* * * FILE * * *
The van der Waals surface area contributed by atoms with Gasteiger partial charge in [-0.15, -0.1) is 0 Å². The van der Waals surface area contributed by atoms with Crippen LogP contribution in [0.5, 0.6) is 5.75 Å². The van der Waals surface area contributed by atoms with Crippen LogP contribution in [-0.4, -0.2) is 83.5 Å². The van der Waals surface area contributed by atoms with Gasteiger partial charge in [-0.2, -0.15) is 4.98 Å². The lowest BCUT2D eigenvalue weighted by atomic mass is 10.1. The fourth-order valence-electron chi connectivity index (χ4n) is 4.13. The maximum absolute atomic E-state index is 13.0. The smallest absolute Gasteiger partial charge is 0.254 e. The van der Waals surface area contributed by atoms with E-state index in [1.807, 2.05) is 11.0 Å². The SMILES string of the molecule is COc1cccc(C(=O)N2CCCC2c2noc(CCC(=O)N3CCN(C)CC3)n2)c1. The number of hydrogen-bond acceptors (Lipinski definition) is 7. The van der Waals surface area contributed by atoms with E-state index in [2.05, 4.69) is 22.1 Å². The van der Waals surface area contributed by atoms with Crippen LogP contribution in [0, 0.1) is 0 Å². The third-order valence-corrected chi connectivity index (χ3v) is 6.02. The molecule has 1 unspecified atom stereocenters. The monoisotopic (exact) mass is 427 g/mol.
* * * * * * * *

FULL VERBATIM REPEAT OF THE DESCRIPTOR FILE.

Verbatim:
The van der Waals surface area contributed by atoms with Gasteiger partial charge in [-0.15, -0.1) is 0 Å². The van der Waals surface area contributed by atoms with Crippen LogP contribution in [0.5, 0.6) is 5.75 Å². The van der Waals surface area contributed by atoms with Crippen LogP contribution in [-0.4, -0.2) is 83.5 Å². The van der Waals surface area contributed by atoms with Gasteiger partial charge in [-0.2, -0.15) is 4.98 Å². The lowest BCUT2D eigenvalue weighted by atomic mass is 10.1. The fourth-order valence-electron chi connectivity index (χ4n) is 4.13. The maximum absolute atomic E-state index is 13.0. The smallest absolute Gasteiger partial charge is 0.254 e. The van der Waals surface area contributed by atoms with E-state index in [1.807, 2.05) is 11.0 Å². The SMILES string of the molecule is COc1cccc(C(=O)N2CCCC2c2noc(CCC(=O)N3CCN(C)CC3)n2)c1. The number of hydrogen-bond acceptors (Lipinski definition) is 7. The van der Waals surface area contributed by atoms with E-state index in [2.05, 4.69) is 22.1 Å². The van der Waals surface area contributed by atoms with Crippen LogP contribution in [0, 0.1) is 0 Å². The third-order valence-corrected chi connectivity index (χ3v) is 6.02. The molecule has 1 unspecified atom stereocenters. The monoisotopic (exact) mass is 427 g/mol.